My favourite toy along with my Action Man and Stretch Armstrong was a Dansette 1950’s record player.
In the mid 1970’s Reggae was very much out of fashion and prog rock and psychedelic soul were what my Aunties and Uncles were into and I became custodian of their unwanted records. Labels like Trojan, Pama and Doctor Bird became more appealing than Parlophone and Decca.
My reggae passion was now making its presence felt, I was spending my pocket money on new Reggae releases.
Although I was living in Berkshire, visits to my multicultural spiritual home of Shepherds Bush to see QPR play, reggae was the sound of the street. You could hear reggae from a Mk1 Escort, hairdressers, tower block or record shop.
Throughout my teenage years despite being a loner at gigs because my friends were into new wave and soul this didn’t deter me and my musical path was set.
In an age before the internet there was literally no reference books or any information on reggae music apart from ‘Black Echoes Magazine’ and minimal coverage in other publications. I learnt to quiz elders in record shops and Jamaican bars like Dub Vendor, Daddy Kool and Gossips.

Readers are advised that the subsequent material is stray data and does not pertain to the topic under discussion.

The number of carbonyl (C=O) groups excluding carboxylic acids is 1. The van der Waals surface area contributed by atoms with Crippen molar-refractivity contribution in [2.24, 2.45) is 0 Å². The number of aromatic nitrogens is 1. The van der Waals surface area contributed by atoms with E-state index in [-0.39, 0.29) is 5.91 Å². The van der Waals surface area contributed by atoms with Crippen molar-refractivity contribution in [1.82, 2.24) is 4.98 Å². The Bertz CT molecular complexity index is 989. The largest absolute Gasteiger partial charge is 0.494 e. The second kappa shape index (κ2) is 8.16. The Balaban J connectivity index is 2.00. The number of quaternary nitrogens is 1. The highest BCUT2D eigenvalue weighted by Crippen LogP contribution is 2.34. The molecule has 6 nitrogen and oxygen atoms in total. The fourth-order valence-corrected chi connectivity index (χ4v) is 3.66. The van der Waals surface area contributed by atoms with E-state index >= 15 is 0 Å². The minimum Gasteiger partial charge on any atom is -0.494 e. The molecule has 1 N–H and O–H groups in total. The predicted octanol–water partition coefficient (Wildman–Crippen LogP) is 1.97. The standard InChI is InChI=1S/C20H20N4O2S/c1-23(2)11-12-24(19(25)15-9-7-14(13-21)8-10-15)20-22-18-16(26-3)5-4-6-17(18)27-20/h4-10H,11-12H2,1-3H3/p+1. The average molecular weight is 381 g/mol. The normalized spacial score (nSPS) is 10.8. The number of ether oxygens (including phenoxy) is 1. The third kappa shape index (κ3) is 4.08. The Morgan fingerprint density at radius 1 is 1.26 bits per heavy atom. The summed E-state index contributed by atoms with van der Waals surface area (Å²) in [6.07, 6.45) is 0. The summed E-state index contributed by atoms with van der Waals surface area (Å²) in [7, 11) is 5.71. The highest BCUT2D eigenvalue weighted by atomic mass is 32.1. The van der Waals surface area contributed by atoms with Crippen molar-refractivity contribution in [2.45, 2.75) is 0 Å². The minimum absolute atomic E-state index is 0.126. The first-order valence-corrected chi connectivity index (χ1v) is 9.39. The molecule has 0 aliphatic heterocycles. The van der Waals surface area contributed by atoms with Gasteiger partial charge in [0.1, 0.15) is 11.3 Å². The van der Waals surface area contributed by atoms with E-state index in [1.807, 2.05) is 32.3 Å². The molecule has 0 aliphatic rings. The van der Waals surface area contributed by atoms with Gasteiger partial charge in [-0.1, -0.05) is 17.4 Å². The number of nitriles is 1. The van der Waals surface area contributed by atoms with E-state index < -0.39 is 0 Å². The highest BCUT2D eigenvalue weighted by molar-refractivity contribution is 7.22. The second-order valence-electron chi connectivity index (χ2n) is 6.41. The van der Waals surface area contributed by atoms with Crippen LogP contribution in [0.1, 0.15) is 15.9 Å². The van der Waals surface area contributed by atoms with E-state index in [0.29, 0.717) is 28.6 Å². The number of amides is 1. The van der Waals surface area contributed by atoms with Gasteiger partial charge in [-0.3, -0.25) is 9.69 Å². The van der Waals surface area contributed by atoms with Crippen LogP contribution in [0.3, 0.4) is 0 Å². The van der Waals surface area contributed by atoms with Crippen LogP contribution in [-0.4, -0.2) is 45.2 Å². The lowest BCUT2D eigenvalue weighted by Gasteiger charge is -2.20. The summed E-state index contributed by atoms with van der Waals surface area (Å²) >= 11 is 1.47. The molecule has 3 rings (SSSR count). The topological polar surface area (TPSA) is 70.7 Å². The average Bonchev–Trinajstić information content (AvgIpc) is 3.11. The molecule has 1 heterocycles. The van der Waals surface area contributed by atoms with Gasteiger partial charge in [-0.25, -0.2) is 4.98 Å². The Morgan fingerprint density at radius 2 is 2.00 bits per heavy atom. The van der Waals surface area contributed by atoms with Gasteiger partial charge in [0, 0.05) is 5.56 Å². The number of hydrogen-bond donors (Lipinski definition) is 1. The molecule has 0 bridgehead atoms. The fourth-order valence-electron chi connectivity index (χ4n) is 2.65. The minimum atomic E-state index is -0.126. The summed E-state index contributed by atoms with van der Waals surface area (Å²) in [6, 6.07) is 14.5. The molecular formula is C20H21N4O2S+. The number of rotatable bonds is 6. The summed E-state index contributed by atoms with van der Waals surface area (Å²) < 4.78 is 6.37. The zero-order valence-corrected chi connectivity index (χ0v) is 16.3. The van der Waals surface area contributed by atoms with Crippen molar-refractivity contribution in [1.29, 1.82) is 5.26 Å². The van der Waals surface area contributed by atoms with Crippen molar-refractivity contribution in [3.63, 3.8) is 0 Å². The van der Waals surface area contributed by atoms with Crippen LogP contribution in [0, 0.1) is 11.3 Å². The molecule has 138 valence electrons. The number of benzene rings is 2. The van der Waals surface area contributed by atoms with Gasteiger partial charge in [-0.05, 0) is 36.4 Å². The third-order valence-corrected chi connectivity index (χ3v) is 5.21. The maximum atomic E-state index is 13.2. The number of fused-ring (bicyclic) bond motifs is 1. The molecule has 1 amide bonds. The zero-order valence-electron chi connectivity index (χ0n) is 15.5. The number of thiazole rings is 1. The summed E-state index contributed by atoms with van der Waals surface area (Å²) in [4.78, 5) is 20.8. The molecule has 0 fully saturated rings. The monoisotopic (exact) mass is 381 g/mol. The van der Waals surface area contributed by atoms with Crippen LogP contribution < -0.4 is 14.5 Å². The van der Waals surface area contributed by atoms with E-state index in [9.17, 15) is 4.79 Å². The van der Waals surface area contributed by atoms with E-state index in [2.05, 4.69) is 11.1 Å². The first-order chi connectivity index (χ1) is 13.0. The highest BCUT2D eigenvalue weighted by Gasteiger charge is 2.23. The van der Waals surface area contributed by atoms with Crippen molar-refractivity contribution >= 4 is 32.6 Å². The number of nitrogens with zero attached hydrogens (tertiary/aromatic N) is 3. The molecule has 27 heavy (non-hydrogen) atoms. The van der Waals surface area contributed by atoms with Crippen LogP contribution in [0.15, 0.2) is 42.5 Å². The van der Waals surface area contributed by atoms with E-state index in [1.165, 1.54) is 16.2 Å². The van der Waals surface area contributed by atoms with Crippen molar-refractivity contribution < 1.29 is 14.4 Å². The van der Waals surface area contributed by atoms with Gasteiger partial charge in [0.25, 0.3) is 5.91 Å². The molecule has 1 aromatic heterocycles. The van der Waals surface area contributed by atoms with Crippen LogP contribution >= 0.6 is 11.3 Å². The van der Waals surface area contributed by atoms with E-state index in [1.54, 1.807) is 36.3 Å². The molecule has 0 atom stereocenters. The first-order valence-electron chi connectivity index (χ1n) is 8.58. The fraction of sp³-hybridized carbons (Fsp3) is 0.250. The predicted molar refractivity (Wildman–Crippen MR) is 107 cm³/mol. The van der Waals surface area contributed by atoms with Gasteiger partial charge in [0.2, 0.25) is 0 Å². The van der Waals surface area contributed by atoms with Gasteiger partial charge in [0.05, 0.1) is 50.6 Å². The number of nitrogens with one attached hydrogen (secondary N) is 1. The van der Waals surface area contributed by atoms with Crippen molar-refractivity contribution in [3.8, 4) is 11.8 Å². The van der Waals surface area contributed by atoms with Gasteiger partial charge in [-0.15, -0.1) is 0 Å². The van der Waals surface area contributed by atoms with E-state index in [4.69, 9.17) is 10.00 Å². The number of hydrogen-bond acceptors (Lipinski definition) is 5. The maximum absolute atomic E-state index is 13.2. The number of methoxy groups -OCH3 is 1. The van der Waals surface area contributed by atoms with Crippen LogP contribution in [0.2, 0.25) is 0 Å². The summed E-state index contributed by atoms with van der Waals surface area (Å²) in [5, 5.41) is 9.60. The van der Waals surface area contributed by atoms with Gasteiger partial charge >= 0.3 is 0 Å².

Around the late 1980’s I started to frequent a lot of grass roots Jamaican clubs and bars and completely immersed myself in the music and culture. My regular haunts were Reading’s Central Club, Slough Community Centre, The People’s Club Paddington and The Beaufoy Battersea.
The reggae apprenticeship was served and I joined Good Intentions Sound System from South London in the early 2000’s. Also around this time I had a hand in promoting shows and artists such as Susan Cadogan, Kofi and Winston Reedy.
In 2019, it was an honour to be asked to curate a charity event for Brian Travers of UB40 in the venue they very first played in 1979 the legendary Hare and Hounds Birmingham with a long list of Reggae icons.
You can catch me live on Mondays 8pm for the ‘Reeves Revival’ show